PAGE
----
Whether Putin’s push to increase the efficiency of his army through a sharp rise of spending will succeed is an open question – and there are reasonable doubts in that. First, the draft federal budget is based on an assumption that budget revenues will grow by over 22% year-on-year in 2024, including a 30% growth in oil & gas revenues, and a 19% growth in non-oil & gas proceeds. That’s totally unrealistic. The Russian Government and Central Bank admit that the economic recovery has been flattening out recently after the bounce-back from the low base of 2022; further recovery is impeded by rising inflation, the sharp increase of Central Bank interest rates, capital flight, lack of investment, and so on. Although the IMF and other macro-economists continue to issue modestly optimistic forecasts of Russian GDP growing around 2% in the next year or two, that’s not nearly enough to generate an over 20% increase in annual budget revenue, and the GDP growth itself is largely driven by military-related industries, while the rest of the economy is depressed (the growing split between military and civil economy is discussed in more detail here). So there may be serious fiscal limitations after all.

Second, Putin’s army is in bad shape, which is not easy to correct. His most capable elite forces have been largely decimated after nearly two years of the full-scale invasion, and training new cadres will take time – if they will be available at all. Increasing the production of weapons and ammunition will also take time and investment – and, given the high level of corruption and lack of transparency within Russian military industries, about which Putin had complained multiple times himself, it is not clear if extra money will be helpful at all. Nor can it help resolve the systemic problems with inefficiency of operational command of Russian military units, low troop morale, and the other issues Russia has faced on the ground.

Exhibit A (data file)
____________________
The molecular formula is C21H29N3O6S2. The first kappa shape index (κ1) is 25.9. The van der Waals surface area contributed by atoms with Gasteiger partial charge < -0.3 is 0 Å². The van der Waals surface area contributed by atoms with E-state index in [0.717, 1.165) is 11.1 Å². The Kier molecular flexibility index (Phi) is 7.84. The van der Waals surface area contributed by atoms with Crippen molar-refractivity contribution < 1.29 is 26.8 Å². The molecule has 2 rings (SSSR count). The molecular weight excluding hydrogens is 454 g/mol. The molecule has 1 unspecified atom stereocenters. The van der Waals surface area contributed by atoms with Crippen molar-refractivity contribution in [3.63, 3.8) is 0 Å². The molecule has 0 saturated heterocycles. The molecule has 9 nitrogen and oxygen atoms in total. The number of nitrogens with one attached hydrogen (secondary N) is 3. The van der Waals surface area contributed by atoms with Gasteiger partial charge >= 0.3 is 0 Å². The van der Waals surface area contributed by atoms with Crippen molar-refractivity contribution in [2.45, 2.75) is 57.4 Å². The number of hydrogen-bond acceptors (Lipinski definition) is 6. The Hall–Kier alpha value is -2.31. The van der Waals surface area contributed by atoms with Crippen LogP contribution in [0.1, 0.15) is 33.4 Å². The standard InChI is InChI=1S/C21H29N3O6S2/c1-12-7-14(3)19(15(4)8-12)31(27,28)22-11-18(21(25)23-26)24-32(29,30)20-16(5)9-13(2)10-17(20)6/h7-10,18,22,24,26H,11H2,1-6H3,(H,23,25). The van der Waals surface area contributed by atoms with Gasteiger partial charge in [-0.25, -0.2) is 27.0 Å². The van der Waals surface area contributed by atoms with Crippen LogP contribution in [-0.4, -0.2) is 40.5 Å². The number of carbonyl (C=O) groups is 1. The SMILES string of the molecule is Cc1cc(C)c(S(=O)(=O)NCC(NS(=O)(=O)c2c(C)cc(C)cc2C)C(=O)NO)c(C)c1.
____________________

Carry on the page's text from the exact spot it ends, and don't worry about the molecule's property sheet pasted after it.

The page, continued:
Defence Industry Europe mobile V2

 

However, Putin’s strategic intent is clear: he is not backing down in the face of Ukrainian resistance, and wants to regain the initiative, intensify combat, and turn the war into a protracted conflict, testing the West’s ability for long-term resistance. It must serve as a sobering signal to those arguing for “negotiations with Putin” and a “peaceful settlement of the conflict”. He doesn’t want negotiations. He wants more war. We need to stop him; by speeding up military assistance of Ukraine and bringing Ukraine’s victory nearer, and by intensifying sanctions and cutting off his revenue. If Putin’s wings will not be clipped, he will plunge the world into a perpetual war. We mustn’t let him.

 

This article was originally published on the website of Wilfried Martens Centre for European Studies.

 

About the author

Vladimir Milov is a Russian opposition politician, publicist, economist & energy expert. Former Deputy Minister of Energy of Russia (2002), adviser to the Minister of Energy (2001-2002), and head of strategy department at the Federal Energy Commission, the natural monopoly regulator (1999-2001).

Author of major energy reform concepts, including the concept of market restructuring and unbundling of Gazprom, which was banned from implementation by President Vladimir Putin. Founder and president of the Institute of Energy Policy, a leading independent Russian energy policy think tank (since 2003).

Columnist of major Russian political and business editions, including Forbes Russia, frequent commentator on Russian political and economic affairs in major Western media outlets (The New York Times, The Financial Times, The Washington Post, The Economist, etc.).

Since leaving Russian Government in 2002, Mr. Milov had became a vocal public critic of Vladimir Putin’s dirigiste and authoritarian course. Mr. Milov is also active in the Russian opposition politics, serving as Chairman of the Democratic Choice opposition party, and is also known as co-author of the critical public report on Vladimir Putin’s Presidential legacy called Putin. The Results, written together with Boris Nemtsov (several editions published since 2008).